As each random cell coordinate is generated we set the *mined *property to true of the corresponding cell in our board.

I created a helper function in order to help with the task of generating random numbers within our desired range. See below:

Helper function for generating random integers.

Calculate Neighbor Mine Count

JavaScript code for calculating the neighboring mine count of each cell.

Now let’s look at what it takes to calculate the neighboring mine count of each cell in our board.

You’ll notice that we start by looping through each row and column on the board, a very common pattern. This will allow us to execute the same code on each of our cells.

We first check if each cell is mined. If it is, there is no need to check the neighboring mine count. After all, if the player clicks on it he/she will lose the game!

If the cell is not mined then we need to see how many mines are surrounding it. The first thing we do is call our **getNeighbors **helper function, which returns a list of ids of the neighboring cells. Then we loop through this list, add up the number of mines, and update the cell’s *neighborMineCount *property appropriately.

Won’t you be my neighbor?

Let’s take a closer look at that **getNeighbors **function, as it will be used several more times throughout the code. I mentioned earlier that some of my design choices won’t scale to larger board sizes. Now would be a good time to try and spot them.

JavaScript code for getting all of the neighboring ids of a minesweeper cell.

The function takes a cell id as a parameter. Then we immediately split it into two pieces so that we have variables for the row and the column. We use the **parseInt **function, which is built into the JavaScript language, to turn these variables into integers. Now we can perform math operations on them.

Next, we use the row and column to calculate potential ids of each neighboring cell and push them onto a list. Our list should have eight ids in it before cleaning it up to handle special scenarios.

A minesweeper cell and its neighbors.

While this is fine for the general case, there are some special cases we have to worry about. Namely, cells along the borders of our game board. These cells will have less than eight neighbors.

In order to take care of this, we loop through our list of neighbor ids and remove any id that is greater than 2 in length. All invalid neighbors will either be -1 or 10, so this little check solves the problem nicely.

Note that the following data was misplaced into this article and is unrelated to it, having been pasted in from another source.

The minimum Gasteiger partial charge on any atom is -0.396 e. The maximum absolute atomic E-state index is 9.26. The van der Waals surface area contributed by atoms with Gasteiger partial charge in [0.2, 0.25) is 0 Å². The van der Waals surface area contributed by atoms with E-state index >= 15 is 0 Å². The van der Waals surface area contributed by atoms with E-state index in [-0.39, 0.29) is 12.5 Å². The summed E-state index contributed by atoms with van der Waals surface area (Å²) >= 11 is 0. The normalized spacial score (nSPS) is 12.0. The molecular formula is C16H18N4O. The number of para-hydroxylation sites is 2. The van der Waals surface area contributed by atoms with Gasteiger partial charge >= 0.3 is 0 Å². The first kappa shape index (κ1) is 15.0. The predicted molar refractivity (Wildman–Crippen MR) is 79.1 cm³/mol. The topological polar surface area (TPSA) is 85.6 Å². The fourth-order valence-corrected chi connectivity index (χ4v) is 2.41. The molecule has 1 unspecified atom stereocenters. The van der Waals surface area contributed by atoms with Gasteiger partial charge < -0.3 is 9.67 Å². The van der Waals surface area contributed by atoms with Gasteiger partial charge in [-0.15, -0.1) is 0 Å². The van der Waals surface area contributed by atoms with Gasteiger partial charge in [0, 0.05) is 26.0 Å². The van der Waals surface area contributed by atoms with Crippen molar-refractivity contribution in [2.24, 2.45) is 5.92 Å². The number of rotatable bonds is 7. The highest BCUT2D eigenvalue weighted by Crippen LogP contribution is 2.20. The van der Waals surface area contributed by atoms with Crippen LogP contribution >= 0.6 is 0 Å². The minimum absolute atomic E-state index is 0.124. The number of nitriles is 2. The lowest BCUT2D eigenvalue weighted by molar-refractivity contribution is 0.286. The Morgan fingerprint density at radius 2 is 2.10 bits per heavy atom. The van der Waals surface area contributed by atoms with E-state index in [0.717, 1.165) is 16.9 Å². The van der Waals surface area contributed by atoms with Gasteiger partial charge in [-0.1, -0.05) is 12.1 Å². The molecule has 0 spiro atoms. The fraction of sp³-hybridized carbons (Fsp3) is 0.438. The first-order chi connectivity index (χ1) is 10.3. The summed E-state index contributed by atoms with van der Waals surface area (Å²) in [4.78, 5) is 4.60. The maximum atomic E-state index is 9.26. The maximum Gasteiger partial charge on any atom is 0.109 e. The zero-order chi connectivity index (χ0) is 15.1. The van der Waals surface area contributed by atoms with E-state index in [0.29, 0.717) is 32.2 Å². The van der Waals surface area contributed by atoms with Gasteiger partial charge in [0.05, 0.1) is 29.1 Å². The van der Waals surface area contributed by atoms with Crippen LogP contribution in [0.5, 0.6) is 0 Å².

We also have to decrement our index variable whenever we remove an id from our list in order to keep it in sync.

Is it mined?

Okay, we have one last function to talk about in this section: isMined.

JavaScript function that checks if a cell is mined.

The **isMined **function is pretty simple. It just checks if the cell is mined or not. The function returns a 1 if it is mined, and a 0 if it is not mined. This feature allows us to sum up the function’s return values as we call it repeatedly in the loop.

That wraps up the algorithms for getting our minesweeper game board set up. Let’s move on to the actual game play.

Opening A Cell

JavaScript code that executes when a minesweeper cell is opened.

Alright let’s dive right into this bad boy. We execute this function whenever a player clicks on a cell. It does a lot of work, and it also uses something called recursion. If you are unfamiliar with the concept, see the definition below:

Recursion: See recursion.

Ah, computer science jokes. They always go over so well at bars and coffee shops. You really ought to try them out on that cutie you’ve been crushing on.

Anyways, a recursive function is just a function that calls itself. Sounds like a stack overflow waiting to happen, right? That’s why you need a base case that returns a value without making any subsequent recursive calls.

Our function will eventually stop calling itself because there will be no more cells that need to be opened. We could have written this code without recursion, but I thought you all might want to see an example of it in action.

Handle Click Explained

The **handleClick **function takes a cell id as a parameter. We need to handle the case where the player pressed the ctrl button while clicking on the cell, but we will talk about that in a later section.

Assuming the game isn’t over and we are handling a basic left click event, there are a few checks we need to make. We want to ignore the click if the player already opened or flagged the cell. It would be frustrating for the player if an inaccurate click on an already flagged cell ended the game.

If neither of those are true then we will proceed. If a mine is present in the cell we need to initiate the game over logic and display the exploded mine in red. Otherwise, we will open the cell.

If the opened cell has mines surrounding it we will display the neighboring mine count to the player in the appropriate font color. If there are no mines surrounding the cell, then it is time for our recursion to kick in. After setting the background color of the cell to a slightly darker shade of gray, we call **handleClick **on each unopened neighboring cell without a flag.

Helper Functions

Let’s take a look at the helper functions we are using inside the **handleClick **function. We’ve already talked about getNeighbors, so we’ll skip that one. Let’s start with the **loss **function.